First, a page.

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Biomedical Physio & Kines
BPK 110
Peggy Keall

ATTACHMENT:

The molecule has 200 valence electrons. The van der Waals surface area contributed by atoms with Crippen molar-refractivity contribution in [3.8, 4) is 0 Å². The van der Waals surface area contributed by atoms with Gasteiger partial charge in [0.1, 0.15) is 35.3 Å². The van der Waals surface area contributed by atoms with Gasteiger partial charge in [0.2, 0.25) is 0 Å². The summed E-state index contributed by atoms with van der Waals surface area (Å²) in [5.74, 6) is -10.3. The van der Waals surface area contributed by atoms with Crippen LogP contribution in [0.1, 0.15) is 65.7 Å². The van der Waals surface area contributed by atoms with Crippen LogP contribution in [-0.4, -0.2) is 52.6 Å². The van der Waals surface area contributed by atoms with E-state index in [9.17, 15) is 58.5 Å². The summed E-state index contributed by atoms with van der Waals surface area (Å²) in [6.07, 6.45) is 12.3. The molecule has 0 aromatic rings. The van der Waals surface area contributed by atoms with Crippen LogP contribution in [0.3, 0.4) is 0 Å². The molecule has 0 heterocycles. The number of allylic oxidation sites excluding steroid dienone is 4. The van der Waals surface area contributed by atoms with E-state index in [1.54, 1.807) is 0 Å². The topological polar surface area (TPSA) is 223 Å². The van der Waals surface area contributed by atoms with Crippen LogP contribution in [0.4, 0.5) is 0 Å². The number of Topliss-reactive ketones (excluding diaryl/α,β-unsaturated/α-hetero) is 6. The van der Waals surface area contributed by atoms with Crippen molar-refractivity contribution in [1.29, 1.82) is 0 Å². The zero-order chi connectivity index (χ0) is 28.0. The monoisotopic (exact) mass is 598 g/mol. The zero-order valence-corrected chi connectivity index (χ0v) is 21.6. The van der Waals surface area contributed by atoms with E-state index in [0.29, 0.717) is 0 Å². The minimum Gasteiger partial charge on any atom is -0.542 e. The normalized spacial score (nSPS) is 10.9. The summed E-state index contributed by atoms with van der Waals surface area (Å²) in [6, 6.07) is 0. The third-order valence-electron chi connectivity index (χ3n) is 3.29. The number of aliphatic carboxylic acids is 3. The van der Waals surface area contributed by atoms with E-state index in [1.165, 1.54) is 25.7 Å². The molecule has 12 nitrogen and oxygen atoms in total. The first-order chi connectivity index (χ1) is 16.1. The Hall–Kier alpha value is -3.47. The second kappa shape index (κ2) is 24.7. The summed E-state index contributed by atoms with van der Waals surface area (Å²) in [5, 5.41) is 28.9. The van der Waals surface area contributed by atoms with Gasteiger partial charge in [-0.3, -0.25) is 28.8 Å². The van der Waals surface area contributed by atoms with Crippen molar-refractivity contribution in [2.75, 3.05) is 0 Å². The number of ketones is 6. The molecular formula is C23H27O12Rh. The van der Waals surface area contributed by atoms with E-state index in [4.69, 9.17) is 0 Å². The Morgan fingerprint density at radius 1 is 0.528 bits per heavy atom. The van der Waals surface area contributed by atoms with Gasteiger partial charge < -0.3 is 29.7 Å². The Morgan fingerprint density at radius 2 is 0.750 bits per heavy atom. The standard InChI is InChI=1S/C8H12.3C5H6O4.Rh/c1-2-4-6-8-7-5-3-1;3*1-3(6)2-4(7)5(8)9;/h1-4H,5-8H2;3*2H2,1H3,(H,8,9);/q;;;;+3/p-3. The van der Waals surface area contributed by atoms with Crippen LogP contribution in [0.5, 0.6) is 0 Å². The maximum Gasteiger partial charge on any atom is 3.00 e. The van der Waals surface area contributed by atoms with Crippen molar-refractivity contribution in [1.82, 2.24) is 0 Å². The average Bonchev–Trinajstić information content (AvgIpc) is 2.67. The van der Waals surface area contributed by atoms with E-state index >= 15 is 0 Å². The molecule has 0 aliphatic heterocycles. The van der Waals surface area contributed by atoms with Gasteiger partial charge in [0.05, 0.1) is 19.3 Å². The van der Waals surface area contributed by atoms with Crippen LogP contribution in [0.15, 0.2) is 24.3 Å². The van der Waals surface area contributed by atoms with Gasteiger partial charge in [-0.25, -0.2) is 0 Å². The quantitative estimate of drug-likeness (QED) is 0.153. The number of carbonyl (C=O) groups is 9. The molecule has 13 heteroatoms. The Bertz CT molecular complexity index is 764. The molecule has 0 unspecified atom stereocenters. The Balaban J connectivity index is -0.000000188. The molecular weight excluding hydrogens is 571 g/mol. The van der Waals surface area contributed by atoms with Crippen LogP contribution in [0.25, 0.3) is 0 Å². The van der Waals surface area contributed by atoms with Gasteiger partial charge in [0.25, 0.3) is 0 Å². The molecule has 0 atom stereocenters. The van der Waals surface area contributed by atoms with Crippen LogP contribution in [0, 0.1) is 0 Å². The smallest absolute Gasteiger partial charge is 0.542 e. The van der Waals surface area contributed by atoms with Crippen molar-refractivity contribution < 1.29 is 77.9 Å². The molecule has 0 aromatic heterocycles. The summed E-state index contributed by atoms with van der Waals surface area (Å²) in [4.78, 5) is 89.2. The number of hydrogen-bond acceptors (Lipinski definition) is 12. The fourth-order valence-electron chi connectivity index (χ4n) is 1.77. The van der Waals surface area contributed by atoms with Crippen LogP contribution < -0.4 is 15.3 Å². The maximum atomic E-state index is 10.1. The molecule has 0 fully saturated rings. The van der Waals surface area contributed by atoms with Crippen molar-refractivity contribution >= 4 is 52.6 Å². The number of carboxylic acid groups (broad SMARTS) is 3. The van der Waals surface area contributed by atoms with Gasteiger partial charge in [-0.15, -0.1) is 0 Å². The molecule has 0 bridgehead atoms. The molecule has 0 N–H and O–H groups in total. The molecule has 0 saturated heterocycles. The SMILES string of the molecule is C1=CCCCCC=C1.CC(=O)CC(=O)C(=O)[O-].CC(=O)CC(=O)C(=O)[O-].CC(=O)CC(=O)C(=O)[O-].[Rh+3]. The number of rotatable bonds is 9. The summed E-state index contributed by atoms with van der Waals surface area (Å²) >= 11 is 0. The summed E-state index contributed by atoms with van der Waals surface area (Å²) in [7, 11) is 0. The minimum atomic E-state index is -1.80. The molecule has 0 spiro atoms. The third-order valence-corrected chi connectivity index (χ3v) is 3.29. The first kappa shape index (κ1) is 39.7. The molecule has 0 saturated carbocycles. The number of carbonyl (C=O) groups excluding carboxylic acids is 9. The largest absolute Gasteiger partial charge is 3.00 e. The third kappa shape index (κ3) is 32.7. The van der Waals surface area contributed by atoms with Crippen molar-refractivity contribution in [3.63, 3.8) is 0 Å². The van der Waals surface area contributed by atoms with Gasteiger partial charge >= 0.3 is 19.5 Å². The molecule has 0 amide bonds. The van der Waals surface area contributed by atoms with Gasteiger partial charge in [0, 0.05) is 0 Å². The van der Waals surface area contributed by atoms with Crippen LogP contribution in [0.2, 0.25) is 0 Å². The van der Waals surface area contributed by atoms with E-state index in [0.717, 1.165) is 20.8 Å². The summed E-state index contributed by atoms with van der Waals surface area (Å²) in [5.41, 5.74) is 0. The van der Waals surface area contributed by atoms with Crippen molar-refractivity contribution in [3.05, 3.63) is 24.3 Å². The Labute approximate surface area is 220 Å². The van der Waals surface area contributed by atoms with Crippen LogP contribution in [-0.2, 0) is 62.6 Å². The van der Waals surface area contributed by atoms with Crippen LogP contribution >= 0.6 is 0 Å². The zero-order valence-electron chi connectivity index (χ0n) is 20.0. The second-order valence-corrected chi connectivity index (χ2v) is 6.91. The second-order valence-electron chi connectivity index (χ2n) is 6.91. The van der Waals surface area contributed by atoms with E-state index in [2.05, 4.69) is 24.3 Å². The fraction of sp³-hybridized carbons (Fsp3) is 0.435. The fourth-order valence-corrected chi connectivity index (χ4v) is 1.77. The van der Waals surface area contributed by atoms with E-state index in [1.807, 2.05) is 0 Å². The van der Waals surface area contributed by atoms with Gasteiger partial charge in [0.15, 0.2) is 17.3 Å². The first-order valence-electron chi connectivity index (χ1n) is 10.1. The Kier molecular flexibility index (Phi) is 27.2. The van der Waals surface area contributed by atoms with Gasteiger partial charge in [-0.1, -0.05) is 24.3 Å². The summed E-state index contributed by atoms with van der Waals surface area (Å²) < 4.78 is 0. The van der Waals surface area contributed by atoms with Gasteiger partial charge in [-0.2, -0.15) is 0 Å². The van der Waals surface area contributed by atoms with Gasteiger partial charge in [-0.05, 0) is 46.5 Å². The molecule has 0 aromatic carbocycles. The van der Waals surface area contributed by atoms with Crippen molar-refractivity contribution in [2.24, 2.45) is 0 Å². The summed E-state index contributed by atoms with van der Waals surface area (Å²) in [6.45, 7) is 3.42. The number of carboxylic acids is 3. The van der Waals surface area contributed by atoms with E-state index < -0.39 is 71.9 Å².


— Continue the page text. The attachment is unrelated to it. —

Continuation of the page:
Kin 110 Chapter 5 Reading Lipids  Triglycerides: fats we associate with fried foods, cream cheese, salad dressing, ect. Are one type of a larger group of compounds called lipids.  Cholesterol: makes a small contribution to the total amount in your body What are lipids?  Lipids: applies to a broad range of organic molecules that dissolve easily in organic solvents such as alcohol, but less soluble in water  Hydrophobic lipids: averse to water, water-fearing  Lipophilic: soluble in fat, fat-loving  Hydrophilic: water-soluble, attracted to water  Lipophoblic: fat fearing  Main classes of lipids: triglycerides, phospholipids, and sterols o Triglycerides: largest category of lipids  Fat cells store them in adipose tissue  Fats and oils o Phospholipids: 2 percent of dietary lipids  Found in plant and animal origin  Soluble in both fat and water  Crucial roles in cell membranes and blood and body fluids o Sterols: includes cholesterol  Hydrocarbons with several rings in their structure Fatty Acids: Fatty acids are key building blocks:  Fatty acids: determine the characteristics of fat, whether it is solid or liquid at room temperature. o Not joined to a tyglercide are called “free” fatty acids o Chains of carbon atoms with organic acid group (-COOH) at one end and methyl group (-CH )3at the other  Chain length: the number of carbons that a fatty acid contains. 4-24 carbons, most have an even number o the shorter the chain length, the more liquid the fatty acid, more water soluble as well  Saturation: o Each carbon atom as four bonds, o Saturated fatty acids: a fatty acid completely filled by hydrogen with all carbons in the chain linked by single bonds. (H-C-C-C-H) [solid at room temperature] o Unsaturated fatty acid: if carbons are connected by a double bond (C=C), there are few bonds to hold hydrogen. less saturated with hydrogen o Monounsaturated fatty acid: carbon chain contains one double bond o Polyunsaturated fatty acid: carbon chain contains two or more double bonds [thin liquid at room temperature]  Geometric and Positional Isomers o CIS fatty acids: hydrogens next to double bonds are on the same side of the carbon chain. CIS is bent. o Trans fatty acids: most commonly found in hydrogenated fats, such as those in stick margarine, and deep fat fried food. Hydrogens surrounding a double bond are on opposite sides of the carbon chain, straightens the chain and fatty acid becomes more solid o Hydrogenation: chemical reaction where hydrogen atoms are added to carbon- carbon double bonds, converting them to single bonds. Reduces number of bonds, making them more saturated o Conjugated linoleic acid: polyunsaturated fatty acid in which the position of the double bonds has moved, so a single bond alternates with two double bonds  Omega-3, omega-6, and omega-9 fatty acids o Omega-9 fatty acid: polyunsaturated acid where the first double bond starting from (CH 3 end of the molecule lies between the ninths and tenth carbon atoms o Omega-6 fatty acid: first double bond starting from (CH ) e3d of the molecule lies between the 6 and 7 carbon atoms o Omega-3 fatty acid: first double bond starting from (CH ) l3es between 3 rdand 4 atoms o ALL these acids can be burned for energy  Nonessential and essential fatty acids: o Elongation: addition of carbon atoms to fatty acids to lengthen them into new fatty acids  builds storage and structural fats o Desaturation: insertion of double bonds into fatty acids to change them into a new fatty acid (omega-9: remove H from carbons 9 and 10 and create a double bond at C9) o Essential fatty acids: fatty acids the body needs but cannot synthesize, must be obtained from food. i.e. cannot manufacture omega-6 or 3 o Nonessential fatty acids: your body can make them when they are needed. Not necessary to consume them in the diet.  Building Eicosanoids, Omega-3, and Omega-6 Acids o Eicosanoids: class of hormone-like substance formed in the body from long- chain fatty acids (regulators, influence on promoting inflammatory processes, promoting blood clotting) o Omega-6 Fatty Acid:  Linoleic acid – 18 carbon essential acid with two double bonds is the many omega-6 fatty acid  Bodies convert to 20:4 with elongation and desaturation o Omega-3 Fatty Acid:  Alpha-linolenic Acid: 18 carbon with 3 double bonds. (18:3)  Can be elongated and desaturation to EPA (20:5) or DHA (22:6)  Dilates blood vessels, discourages blood clots, reduces inflammation Triglycerides:  Triglyceride Structure: o Glycerol: thick, smooth liquid often used in the food industry, its an alcohol and the backbone of a glycerol
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